Utah legislators went shopping last week in order to spend money on boosting the state's ranking when it comes to access to technology in the classroom, reports the Deseret News.
Senate and House education subcommittees met at Audio Enhancement in Bluffdale, UT, to hear presentations from half a dozen software vendors in an effort to get an idea of what programs were out there and available for schools.
"We do have a lot of technology in schools but it is mostly in labs — that means only about 30 minutes to an hour once a week," said Rick Gaisford, education technology specialist for the State Office of Education. "We want to see more technology at the point of instruction and that is in the classroom."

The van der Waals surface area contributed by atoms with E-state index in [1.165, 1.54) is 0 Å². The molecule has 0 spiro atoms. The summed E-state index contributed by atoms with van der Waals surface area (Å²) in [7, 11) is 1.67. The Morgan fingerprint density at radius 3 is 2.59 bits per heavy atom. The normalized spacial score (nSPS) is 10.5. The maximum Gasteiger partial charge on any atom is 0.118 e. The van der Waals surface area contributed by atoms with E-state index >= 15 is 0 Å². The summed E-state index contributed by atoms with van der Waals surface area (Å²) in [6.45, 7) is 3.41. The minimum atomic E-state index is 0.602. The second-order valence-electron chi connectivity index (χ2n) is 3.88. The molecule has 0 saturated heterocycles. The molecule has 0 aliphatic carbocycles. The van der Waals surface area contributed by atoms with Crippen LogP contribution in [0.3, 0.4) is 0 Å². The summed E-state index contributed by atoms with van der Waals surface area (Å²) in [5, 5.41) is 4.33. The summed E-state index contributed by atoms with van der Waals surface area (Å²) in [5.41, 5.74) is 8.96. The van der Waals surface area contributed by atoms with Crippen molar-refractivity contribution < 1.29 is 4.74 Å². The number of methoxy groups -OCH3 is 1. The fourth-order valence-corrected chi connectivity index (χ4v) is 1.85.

The committee is asking for $30 million to fund the new 21st Century Teaching and Learning Initiative. The goal of the initiative is to increase access to technology in classrooms, provide professional development for teachers so that they can effectively use those tools and provide adequate technical support to keep systems running, Gaisford said.
Vendors showed legislators software designed for reading, math, limited English proficient students and software that gives students an opportunity for quasi-one-on-one instruction.
"The purpose was we wanted to give the legislators a glimpse of the capabilities that exist out there and the tools that are available for teachers to change the learning environment — to enlighten them that these tools can make a difference," said Jim Snyder, vice president for Audio Enhancement, who hosted the meeting.